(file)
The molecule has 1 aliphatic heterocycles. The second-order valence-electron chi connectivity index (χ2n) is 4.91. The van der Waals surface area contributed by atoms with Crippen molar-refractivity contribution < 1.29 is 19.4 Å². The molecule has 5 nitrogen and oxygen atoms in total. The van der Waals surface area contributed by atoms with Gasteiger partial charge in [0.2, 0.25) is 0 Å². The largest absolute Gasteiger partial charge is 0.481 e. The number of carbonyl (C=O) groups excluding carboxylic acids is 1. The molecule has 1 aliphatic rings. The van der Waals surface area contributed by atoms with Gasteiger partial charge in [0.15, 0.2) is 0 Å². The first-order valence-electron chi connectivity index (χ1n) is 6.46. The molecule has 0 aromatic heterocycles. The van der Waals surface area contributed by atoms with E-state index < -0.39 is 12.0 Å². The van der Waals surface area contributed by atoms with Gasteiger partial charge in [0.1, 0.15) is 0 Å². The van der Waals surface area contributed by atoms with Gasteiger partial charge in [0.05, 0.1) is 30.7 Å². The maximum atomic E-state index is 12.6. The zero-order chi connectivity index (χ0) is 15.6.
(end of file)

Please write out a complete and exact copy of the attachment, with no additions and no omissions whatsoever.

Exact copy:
The molecule has 1 aliphatic heterocycles. The second-order valence-electron chi connectivity index (χ2n) is 4.91. The van der Waals surface area contributed by atoms with Crippen molar-refractivity contribution < 1.29 is 19.4 Å². The molecule has 5 nitrogen and oxygen atoms in total. The van der Waals surface area contributed by atoms with Gasteiger partial charge in [0.2, 0.25) is 0 Å². The largest absolute Gasteiger partial charge is 0.481 e. The number of carbonyl (C=O) groups excluding carboxylic acids is 1. The molecule has 1 aliphatic rings. The van der Waals surface area contributed by atoms with Gasteiger partial charge in [0.15, 0.2) is 0 Å². The first-order valence-electron chi connectivity index (χ1n) is 6.46. The molecule has 0 aromatic heterocycles. The van der Waals surface area contributed by atoms with E-state index < -0.39 is 12.0 Å². The van der Waals surface area contributed by atoms with Gasteiger partial charge in [0.1, 0.15) is 0 Å². The van der Waals surface area contributed by atoms with Gasteiger partial charge in [0.05, 0.1) is 30.7 Å². The maximum atomic E-state index is 12.6. The zero-order chi connectivity index (χ0) is 15.6.